Borderlands is a weekly rundown of developments in the world of United States-Mexico cross-border trucking and trade. This week: Produce importers prepare for tougher Mexican tomato inspections; CBP agents find $18.5 million in drugs hidden in broccoli shipment; Penske Logistics appoints new managing director for Mexico; TNW acquires transload and logistics facility in South Texas.
Produce importers prepare for tougher Mexican tomato inspections
Tomatoes imported from Mexico will begin undergoing tougher inspections at the border starting April 1.
The increased inspections, which could range anywhere from 60% to 92% of all trucks carrying tomatoes, is part of the U.S. Department of Commerce’s deal with Mexican growers to suspend its anti-dumping investigation into the produce.
Dante Galeazzi, president of the Texas International Produce Association (TIPA), said there could be longer border waits, which may impact supply and prices.
“More inspections is not ideal because it’s going to be another cost in the supply chain,” Galeazzi said in an interview with FreightWaves. “Our biggest concern is how is that going to impact upstream distribution.”
Mexico is the No. 1 supplier of tomatoes imported by the U.S., accounting for 87% of the value of total U.S. tomato imports at $2.06 billion in 2018, according to the U.S. Department of Agriculture (USDA).
The USDA will inspect all round and roma tomatoes (including stem on) and grape tomatoes in bulk (those in retail packages of 2 pounds or more) for quality and condition defects at the U.S.-Mexico border, according to the new agreement.
Laredo and Pharr, Texas, along with Nogales, Arizona, are where the majority of tomatoes from Mexico cross into the U.S.
Lance Jungmeyer, of the Nogales-based Fresh Produce Association of the Americas (FPAA), said the annual costs of increased labor, inspection fees and storage costs at the border could reach $50 million annually in Arizona.
Before the new tomato agreement was reached in November, Jungmeyer said less than 10% of imports were subject to inspection.
Founded in 1944, the FPAA represents more than 120 U.S. member companies involved in importing and marketing fresh fruits and vegetables grown in Mexico and distributed across North America.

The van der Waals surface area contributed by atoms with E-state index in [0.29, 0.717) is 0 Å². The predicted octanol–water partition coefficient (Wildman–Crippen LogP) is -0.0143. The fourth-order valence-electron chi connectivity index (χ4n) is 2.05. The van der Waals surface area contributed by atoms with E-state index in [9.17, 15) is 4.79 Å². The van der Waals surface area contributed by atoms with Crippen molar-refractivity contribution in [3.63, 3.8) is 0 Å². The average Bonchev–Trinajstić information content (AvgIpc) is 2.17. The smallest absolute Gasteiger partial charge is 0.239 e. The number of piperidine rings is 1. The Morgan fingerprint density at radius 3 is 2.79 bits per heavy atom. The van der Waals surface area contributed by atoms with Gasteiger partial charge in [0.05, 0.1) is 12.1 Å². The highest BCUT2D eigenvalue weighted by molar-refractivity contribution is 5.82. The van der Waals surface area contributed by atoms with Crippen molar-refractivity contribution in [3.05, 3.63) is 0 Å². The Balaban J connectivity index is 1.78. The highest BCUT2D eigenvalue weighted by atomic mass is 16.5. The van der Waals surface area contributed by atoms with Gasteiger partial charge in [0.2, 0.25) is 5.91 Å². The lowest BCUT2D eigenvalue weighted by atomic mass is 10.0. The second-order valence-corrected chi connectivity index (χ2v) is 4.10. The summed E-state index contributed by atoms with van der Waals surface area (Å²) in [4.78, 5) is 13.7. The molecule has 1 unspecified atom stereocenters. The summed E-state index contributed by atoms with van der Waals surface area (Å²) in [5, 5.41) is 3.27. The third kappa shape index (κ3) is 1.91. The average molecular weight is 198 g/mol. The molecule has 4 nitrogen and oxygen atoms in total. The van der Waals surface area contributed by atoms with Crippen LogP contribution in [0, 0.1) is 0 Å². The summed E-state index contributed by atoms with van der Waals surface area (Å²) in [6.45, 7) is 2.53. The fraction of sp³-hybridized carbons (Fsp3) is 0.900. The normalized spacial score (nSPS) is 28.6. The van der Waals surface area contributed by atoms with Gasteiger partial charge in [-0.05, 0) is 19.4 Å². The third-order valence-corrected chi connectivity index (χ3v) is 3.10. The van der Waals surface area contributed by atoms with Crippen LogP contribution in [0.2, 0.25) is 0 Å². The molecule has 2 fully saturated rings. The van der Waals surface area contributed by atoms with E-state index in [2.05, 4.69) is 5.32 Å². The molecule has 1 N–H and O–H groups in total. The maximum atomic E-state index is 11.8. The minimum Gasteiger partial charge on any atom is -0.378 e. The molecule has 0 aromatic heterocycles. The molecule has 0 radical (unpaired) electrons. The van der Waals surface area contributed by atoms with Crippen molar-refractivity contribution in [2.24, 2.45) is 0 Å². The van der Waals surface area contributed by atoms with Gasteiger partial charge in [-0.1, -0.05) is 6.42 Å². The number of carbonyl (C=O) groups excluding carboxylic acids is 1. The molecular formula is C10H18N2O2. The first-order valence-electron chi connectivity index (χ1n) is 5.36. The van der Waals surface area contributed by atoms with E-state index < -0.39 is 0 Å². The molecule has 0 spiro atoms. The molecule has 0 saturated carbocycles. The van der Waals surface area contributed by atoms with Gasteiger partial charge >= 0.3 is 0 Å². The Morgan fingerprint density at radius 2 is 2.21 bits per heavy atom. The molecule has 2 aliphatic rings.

“When the U.S. is out of season, Mexico is an important source for tomatoes, cucumbers, peppers, melons and so many healthy parts of our diets,” Jungmeyer said in a release.
TIPA, founded in 1942, represents Texas companies involved in the entire fresh produce supply chain, including trucking, box manufacturers, seed distributors, farmers, growers and sellers.
The organization is based in the city of Mission, in the Rio Grande Valley region of South Texas near the Mexican border. The nearby Pharr-Reynosa International Bridge has been the busiest entry point for Mexican produce into the U.S. for the past three years.
The Pharr-Reynosa International bridge had 55,210 truck crossing in January, compared to 55,584 during the same period last year.
Galeazzi said he is optimistic that in Texas the increased tomato inspections won’t cause long delays.
“In South Texas, we’re familiar with laws requiring inspections upon arrival for many commodities, specifically onions and avocados,” Galeazzi said. “So Texas is familiar with the inspections process – calling the local inspectors office, setting aside space for them holding onto the truck, making sure we have our Saturday requests in early, etc. Now, there’s obviously going to be some folks in the tomato industry who have not gone through this process. I’m sure there will be a learning curve.”
Galeazzi also said the Texas Cooperative Inspection Program has hired 20 additional inspectors specifically for tomatoes and has more staff on standby if needed for tomato inspections. The program reports both to the USDA and the Texas Department of Agriculture.
“There’s a good partnership between the inspection agents and the industry here. We really encourage our folks in the tomato industry to take advantage of that partnership before the inspection time arrives, so they do not have disruptions in distribution,” Galezzi said. “That’s our biggest concern, is just making sure we’re able to keep business and product flowing through this process.”